[CentOS] Analyzing the MBR

Sat Jun 7 01:19:07 UTC 2014
Cliff Pratt <enkiduonthenet at gmail.com>

I believe that the whole of the first track on a disk used to be "reserved"
or rather used to contain the MBR only (and anything else needed by the
boot loader) and the first filesystem on disk used to start at track 1. Of
course, with the larger disks this got more complicated.



On Fri, Jun 6, 2014 at 2:09 PM, Robert Nichols <rnicholsNOSPAM at comcast.net>

> On 06/05/2014 03:31 PM, John R Pierce wrote:
> > traditional PC partitioning tools, dating back to MSDOS, put partitions
> > on 'cylinder' boundaries.   this is a bad idea on modern disks, whether
> > they be SSD's that often have 128K physical write blocks, or newer HD's
> > with 4096 byte physical sectors, or raids where there's several of the
> > above striped together.
> >
> > the rest of the space between the sector 0 MBR and the first primary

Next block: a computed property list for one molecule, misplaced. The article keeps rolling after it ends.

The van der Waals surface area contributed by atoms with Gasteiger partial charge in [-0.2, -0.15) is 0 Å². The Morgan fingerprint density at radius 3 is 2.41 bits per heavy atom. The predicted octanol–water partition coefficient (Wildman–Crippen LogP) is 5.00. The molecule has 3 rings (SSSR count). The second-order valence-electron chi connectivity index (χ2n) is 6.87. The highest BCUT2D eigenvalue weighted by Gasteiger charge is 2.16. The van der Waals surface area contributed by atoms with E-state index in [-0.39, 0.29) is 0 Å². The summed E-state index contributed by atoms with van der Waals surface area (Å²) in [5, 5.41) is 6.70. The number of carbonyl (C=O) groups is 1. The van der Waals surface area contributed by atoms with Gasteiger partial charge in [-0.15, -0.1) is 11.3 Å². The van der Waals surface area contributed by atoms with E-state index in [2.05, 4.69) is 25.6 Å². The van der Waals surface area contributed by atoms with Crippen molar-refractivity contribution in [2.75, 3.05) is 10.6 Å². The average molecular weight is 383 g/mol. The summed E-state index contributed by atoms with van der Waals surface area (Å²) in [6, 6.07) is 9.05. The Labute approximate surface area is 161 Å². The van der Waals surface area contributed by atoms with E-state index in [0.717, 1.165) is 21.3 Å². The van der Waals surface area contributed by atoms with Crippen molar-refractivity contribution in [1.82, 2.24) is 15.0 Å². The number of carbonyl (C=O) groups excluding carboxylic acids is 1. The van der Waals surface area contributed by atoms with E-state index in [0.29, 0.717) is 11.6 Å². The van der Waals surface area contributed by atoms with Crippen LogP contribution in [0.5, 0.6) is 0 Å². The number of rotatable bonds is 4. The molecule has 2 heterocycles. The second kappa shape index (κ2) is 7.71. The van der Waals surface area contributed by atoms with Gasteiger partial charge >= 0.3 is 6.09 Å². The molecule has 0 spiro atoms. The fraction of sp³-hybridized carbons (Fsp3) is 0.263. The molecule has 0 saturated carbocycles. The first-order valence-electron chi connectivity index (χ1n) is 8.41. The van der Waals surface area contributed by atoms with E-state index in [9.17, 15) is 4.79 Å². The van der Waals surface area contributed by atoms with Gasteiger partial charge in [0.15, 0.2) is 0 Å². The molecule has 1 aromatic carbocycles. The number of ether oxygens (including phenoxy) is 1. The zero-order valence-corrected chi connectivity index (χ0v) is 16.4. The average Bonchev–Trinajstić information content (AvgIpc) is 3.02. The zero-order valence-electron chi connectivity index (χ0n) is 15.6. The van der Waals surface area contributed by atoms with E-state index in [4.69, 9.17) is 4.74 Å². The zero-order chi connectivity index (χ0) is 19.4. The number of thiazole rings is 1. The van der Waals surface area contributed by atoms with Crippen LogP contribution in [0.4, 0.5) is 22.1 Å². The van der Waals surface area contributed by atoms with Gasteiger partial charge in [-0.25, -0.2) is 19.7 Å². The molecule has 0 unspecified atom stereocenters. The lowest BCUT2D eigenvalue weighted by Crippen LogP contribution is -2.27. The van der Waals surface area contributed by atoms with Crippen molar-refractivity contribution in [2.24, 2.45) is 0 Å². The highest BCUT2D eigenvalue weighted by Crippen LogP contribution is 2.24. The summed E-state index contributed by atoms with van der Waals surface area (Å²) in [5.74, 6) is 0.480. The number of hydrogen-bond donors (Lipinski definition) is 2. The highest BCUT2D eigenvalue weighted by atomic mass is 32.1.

> > partition is completely empty, nothing puts anything there.
> That last sentence is simply wrong.  GRUB will try to install stage1_5 of
> the boot loader there if space is available.  This is to eliminate the
> problem with the boot sequence breaking if the stage2 boot loader ever
> gets physically moved on the disk.  The stage1_5 boot loader understands
> one type of filesystem (there is a different stage1_5 for each supported
> filesystem), and loads stage2 from there.  There is simply not enough
> room in the MBR for code to handle anything more complex than a short
> list of absolute disk addresses.
> If there is not space for a stage1_5, GRUB will still install successfully
> (you see an error message with "This is not fatal"), but will have to
> be reinstalled if the stage_2 file ever moves to a different physical
> location on the disk.  This can result in a time bomb, because booting
> can work successfully for a while using the data still present in what
> are now free blocks in the filesystem, and will fail when some totally
> unrelated action causes those blocks to be rewritten with something else.
> A lot of other boot loaders and boot managers do something similar with
> that space.
> --
> Bob Nichols     "NOSPAM" is really part of my email address.
>                  Do NOT delete it.
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